Justice David Saxe
Justice David Saxe (NYLJ/Rick Kopstein)

It is a happy ceremony to be welcoming newly-appointed, newly-elected judges of our courts, including all those judges who have been re-elected and re-appointed.

For those in the infancy of your judicial careers, let me offer the following advice:

1. First, everyone is going to call you Your Honor, or Judge, at least to your face, and laugh at your witty remarks. Don’t get sucked into believing that this is happening because you are especially brilliant or you are a special person. Just because you wear a black robe at work and lawyers seem to defer to you and call you Your Honor shouldn’t cause you to come down with that dreaded disease—robitis.1

2. Second, remember you are a judge all the time, not only when you are in court, but elsewhere. For example, if you are stopped while driving home after a party and given a DUI, that could be a career ender. Suppose you are at a gathering and someone tells an off-color or otherwise inappropriate joke to a small group you are in and you simply let it pass. Well, if someone else there knew you were a judge and thought you were endorsing a racist or homophobic comment, you might later be offering an explanation to the Commission on Judicial Conduct. The line between public and private behavior is murky.

3. By the same token, as a judge you are responsible for virtually everything that transpires in your courtroom or under your watch. The actions of your staff reflect upon you and upon the administration of justice, so you should carefully monitor things. Something as seemingly trivial as a part clerk’s display of knicknacks and personal items could be deemed offensive to some.

4. Be respectful of lawyers and litigants and be patient as well. It’s not an easy job getting up in court and presenting a position; it is an even harder job to argue before a panel of five judges who are all intent on interrupting each other, some with penetrating questions, some with inquiries of dubious value. Try not to try the lawyer’s case. It may be a waste of time to hear arguments about a point of law on which we have already made up our minds, but I think we do owe it to lawyers to allow them to chart their course.2

5. Don’t talk so much. As a trial judge, you are obliged to respond to evidentiary objections and, of course, to render orders and decisions. But, beyond that, many judges seem to supply endless barrages of commentary throughout a trial or hearing or even throughout a motion calendar. Such chatter is unnecessary, undignified and more likely to get you in trouble if thoughtless words have a habit of tumbling out of your mouth. You are not being paid to express your personal or political views on matters of public interest. Also, be leery of humor. What you believe is a witty riposte may to others, especially those captive in your courtroom, appear to be boorish.3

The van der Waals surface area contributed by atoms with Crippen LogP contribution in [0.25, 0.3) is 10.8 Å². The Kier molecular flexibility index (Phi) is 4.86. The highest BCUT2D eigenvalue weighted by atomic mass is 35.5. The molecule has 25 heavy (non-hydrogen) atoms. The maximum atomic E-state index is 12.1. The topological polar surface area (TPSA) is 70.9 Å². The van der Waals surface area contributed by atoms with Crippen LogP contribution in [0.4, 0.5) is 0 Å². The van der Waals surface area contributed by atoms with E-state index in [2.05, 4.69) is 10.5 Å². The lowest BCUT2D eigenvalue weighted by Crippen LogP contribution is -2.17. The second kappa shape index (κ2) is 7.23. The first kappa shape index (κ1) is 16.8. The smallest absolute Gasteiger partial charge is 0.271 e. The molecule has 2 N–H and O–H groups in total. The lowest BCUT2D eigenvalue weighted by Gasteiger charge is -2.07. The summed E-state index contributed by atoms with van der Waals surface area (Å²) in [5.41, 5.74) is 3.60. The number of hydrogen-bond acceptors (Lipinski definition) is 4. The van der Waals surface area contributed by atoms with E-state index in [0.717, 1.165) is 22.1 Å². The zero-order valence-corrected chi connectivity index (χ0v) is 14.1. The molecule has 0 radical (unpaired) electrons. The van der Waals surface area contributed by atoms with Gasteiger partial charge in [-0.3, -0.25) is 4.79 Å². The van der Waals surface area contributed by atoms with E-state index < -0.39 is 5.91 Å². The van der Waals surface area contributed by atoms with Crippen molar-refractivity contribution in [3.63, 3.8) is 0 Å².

6. Take some time before sending your first opinion in for publication. Have a trusted senior colleague go over it with you before releasing it to the legal community. You will be carefully judged by this initial work, so take your time.

7. Don’t spend your lunch hour in chambers. Have lunch with your colleagues. Most courthouses have lunch rooms of some sort where judges gather and exchange war stories. You may pick up some valuable advice at these gatherings. Also, judging is solitary work; it’s helpful to feel like part of a community even if it’s only for a short time during the middle of the day.

8. If things seem to get heated in your courtroom, and you feel the temptation to deal with a somewhat over-the-top lawyer through a contempt citation, think twice. Take a break; call for a brief adjournment and walk off the bench. When you return, more collected, you may be surprised to find that you have a more focused way of dealing with the problem. Holding lawyers or parties in contempt often says more about the judge’s inability to control and monitor a courtroom than about the lawyer or the party cited.

9. Don’t be afraid of reversal. It is dismaying to all new judges to open the New York Law Journal and find that one of your prized decisions has been reversed by an appellate court. But, reversal or modification can keep our ego in check and also it serves an educational function.

10. Finally, and perhaps the most important gem I can give you: when seated in court, take your time getting up from your plush chair. If you get up too quickly, you may hear that dreaded sound of a silk robe being ripped apart when it gets stuck under the metal wheel on the bottom of your chair.4

Endnotes:

1. See generally, Lavine, “Practical Tips for New Judges Making the Transition to The Bench,” 48 Judges Journal / Winter, 2009, p. 14

2. See Devitt, “Ten Commandments for the New Judge,” 82 F.R.D. 209 (1979)

3. Lavine, supra note 1 at 17; See also Saxe, “Not a Time for Humor,” The National Law Journal, August 14, 1989, p. 13 (Podium)

4. Saxe, “Tips to New Trial Judges,” The Judges Journal, vol. 34 no. 1, p. 38 (Winter 1995)